I went to a Synagogue for a meeting a couple of weeks ago. It was my very first visit to a synagogue.

I was astounded to see a red lamp and a tabernacle. (I am assuming that the Torah was in the tabernacle; not the Eucharist, but still - it was very interesting to notice the similarity between our custom with regard to this, and theirs.)


Sure. Singing and praying can be a form of worship but worship is not singing and praying. You are putting the emphasis where it does not belong.

Worship is reverent honor and homage. Understand? Worship is reverent (deeply respectful) honor (respect) and homage (acknowledgement of respect) given to God. Worship is not defined by our interaction with others. It is defined by our interaction with God. Whether it is jubilant or reserved, loud or quiet, exciting or boring, worship is worship if it is reverent honor and homage given to God.

The Catholic Mass is absolutely “more formal (and) more reverent.” Good description! That doesn’t mean we worship incorrectly or less. It means we worship truly. Some might consider that to be a “turn off” but I’ll take the physical presence of God over heartfelt “worth-ship” proclamations anyday. :thumbsup:


Sorry, I neglected to draw the threads together. Latria means worship. So, since the essence of latria is sacrifice, worship is sacrifice. The Mass is the Perfect Sacrifice, and thus it is worship.


ricmat, that’s so cool! We know the couple you are referring to! They attend our parish, and they were in charge of the Apologetics class that got us very interested in becoming Catholic. In fact, before they became Catholic, they attended the Protestant church that I grew up in. They even had a Protestant radio show in our area for many years.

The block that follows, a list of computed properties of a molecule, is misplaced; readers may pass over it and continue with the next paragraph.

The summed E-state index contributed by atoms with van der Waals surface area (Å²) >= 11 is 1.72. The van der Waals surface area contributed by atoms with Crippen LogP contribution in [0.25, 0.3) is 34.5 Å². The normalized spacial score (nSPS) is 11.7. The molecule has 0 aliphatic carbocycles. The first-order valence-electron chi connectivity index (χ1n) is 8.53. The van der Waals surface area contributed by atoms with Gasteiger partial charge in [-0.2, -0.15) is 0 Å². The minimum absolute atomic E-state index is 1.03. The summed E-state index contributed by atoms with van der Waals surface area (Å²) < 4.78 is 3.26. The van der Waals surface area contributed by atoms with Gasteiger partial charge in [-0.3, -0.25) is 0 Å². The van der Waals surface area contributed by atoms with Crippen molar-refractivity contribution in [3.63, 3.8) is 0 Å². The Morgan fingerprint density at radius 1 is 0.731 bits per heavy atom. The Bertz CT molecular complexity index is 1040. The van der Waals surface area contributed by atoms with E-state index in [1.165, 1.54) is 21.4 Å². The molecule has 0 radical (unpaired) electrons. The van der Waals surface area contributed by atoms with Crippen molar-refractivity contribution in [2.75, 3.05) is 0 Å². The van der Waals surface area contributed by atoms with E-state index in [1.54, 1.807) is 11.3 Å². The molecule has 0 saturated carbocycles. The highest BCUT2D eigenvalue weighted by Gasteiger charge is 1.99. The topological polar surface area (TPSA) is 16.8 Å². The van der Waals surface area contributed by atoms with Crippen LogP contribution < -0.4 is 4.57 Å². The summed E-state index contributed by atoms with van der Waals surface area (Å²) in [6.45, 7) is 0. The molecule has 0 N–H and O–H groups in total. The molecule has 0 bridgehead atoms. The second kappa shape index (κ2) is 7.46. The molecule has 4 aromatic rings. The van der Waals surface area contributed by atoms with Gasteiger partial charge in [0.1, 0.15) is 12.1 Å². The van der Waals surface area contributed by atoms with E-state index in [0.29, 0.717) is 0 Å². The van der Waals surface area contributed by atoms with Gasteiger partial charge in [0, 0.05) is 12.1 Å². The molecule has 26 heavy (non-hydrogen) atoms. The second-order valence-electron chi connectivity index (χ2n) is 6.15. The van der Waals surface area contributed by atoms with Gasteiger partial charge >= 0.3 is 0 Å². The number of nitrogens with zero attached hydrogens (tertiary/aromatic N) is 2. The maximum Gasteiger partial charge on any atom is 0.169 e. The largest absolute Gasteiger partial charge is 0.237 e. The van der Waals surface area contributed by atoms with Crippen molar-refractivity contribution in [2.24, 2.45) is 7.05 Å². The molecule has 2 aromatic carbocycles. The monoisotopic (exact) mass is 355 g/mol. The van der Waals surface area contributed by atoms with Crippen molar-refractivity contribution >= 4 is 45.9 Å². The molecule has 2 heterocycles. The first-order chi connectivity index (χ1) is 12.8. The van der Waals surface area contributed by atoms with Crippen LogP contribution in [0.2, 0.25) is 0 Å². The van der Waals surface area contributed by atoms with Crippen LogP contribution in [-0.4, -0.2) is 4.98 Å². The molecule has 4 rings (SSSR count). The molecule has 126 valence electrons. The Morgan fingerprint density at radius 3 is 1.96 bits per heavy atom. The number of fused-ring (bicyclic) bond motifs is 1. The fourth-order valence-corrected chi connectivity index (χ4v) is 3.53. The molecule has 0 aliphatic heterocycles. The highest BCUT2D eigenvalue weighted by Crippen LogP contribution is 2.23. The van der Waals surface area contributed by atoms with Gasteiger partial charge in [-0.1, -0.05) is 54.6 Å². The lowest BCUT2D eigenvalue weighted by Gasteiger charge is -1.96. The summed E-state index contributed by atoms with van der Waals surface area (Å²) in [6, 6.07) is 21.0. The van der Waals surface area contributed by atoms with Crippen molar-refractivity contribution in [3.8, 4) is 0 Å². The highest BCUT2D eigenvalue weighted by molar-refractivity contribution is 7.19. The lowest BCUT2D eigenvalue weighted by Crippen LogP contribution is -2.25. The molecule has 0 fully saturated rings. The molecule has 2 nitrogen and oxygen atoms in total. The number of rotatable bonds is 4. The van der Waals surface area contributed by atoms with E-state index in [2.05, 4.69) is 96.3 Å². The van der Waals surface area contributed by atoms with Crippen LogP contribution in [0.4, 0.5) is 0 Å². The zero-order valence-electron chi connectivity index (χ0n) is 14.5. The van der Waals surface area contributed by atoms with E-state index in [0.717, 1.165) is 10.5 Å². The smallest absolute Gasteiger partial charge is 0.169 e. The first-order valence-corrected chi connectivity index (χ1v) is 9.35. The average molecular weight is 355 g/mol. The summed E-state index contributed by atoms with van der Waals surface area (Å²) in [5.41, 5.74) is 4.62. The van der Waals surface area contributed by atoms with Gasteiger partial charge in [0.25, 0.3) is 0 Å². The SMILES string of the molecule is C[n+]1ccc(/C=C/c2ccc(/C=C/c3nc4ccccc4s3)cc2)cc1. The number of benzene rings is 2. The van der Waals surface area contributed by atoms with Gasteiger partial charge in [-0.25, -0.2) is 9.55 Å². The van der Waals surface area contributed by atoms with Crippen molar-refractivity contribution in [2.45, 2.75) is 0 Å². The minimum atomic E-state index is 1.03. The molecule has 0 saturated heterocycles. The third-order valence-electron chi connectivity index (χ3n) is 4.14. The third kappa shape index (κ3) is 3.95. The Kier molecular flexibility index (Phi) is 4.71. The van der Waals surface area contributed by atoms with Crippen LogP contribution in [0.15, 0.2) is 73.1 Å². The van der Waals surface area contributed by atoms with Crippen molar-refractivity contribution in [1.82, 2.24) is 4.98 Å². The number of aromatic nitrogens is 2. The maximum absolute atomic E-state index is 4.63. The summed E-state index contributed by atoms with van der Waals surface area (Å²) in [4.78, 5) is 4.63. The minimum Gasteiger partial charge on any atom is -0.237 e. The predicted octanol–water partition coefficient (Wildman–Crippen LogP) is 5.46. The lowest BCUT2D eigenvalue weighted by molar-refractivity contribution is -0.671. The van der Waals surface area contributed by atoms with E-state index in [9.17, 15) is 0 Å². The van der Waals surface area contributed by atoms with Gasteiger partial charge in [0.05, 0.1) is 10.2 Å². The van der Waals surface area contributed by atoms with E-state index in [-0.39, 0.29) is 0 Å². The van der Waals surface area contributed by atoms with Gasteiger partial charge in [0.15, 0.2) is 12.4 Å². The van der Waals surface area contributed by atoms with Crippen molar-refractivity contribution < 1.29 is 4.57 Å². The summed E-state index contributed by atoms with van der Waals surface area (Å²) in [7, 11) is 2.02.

A lot of people have come into the Catholic Church in the last five years because of their testimony and their classes in our parish. They even gave a talk last year at the Catholic Family Conference, and my daughter and her fiance attended, and afterwards stuck aroundto hear Michael Cumbie, and both of them have expressed interest in becoming Catholic.

BTW, the husband in that Journey Hom couple is having heart problems, so please pray for them.

As for the answer to the OP question, IMO, mass is worship of God, the best worship we can offer, because we offer up our Savior, Jesus Christ. The music style, the speaking abilities of the priest, the instruments, the artwork–although all of these are nice, none of them are necessary for mass.

Back when we were still Protestants and our church was having some “worship wars,” my husband asked one of the pastors why they didn’t just eliminate ALL music for a few weeks. The pastor said, “No one would come if it wasn’t for the music.”

I guess my question for that pastor is, "Who…or WHAT exactly are you worshipping in your ‘worship’ service?


[quote="jmcrae]The essence of worship is sacrifice.

The praising, singing, petitioning, and adoration of God is in addition to the worship of God, which is the offering of sacrifice to Him.

Thanks to all who offered insight on this. As a Protestant, I’ve grown up with the emphasis on different things, I’m trying to come to terms with the essence of all things Catholic as I explore the Church and contemplate making the jump into the Tiber . . .

Framed as I asked my original question, then, it would seem that a Catholic would regard all aspects of the Mass as “worshipful” but without the representation of Christ’s sacrifice in the Eucharist, worship is incomplete, akin to going to the movie theater, buying popcorn, watching previews, then leaving before the movie begins.

So allow me a further inquiry: I see that the Catholic Encyclopedia breaks down the word “worship” into “worth” and “ship.” But the synoymns for “worth” aren’t “worthy” or “esteemed,” which are the words Protestants might think of as synonymous with “worth.” The CE uses words like “price” and “value,” (although it also uses “dignity”). Is is a fair statement then that an act is truly worship when it involves “paying a price,” hence the necessity for sacrifice? Or is that an eisegetical stretch, looking for a way post hoc to link the notion of “worth” and the notion of sacrifice?

DISCLAIMER: The views and opinions expressed in these forums do not necessarily reflect those of Catholic Answers. For official apologetics resources please visit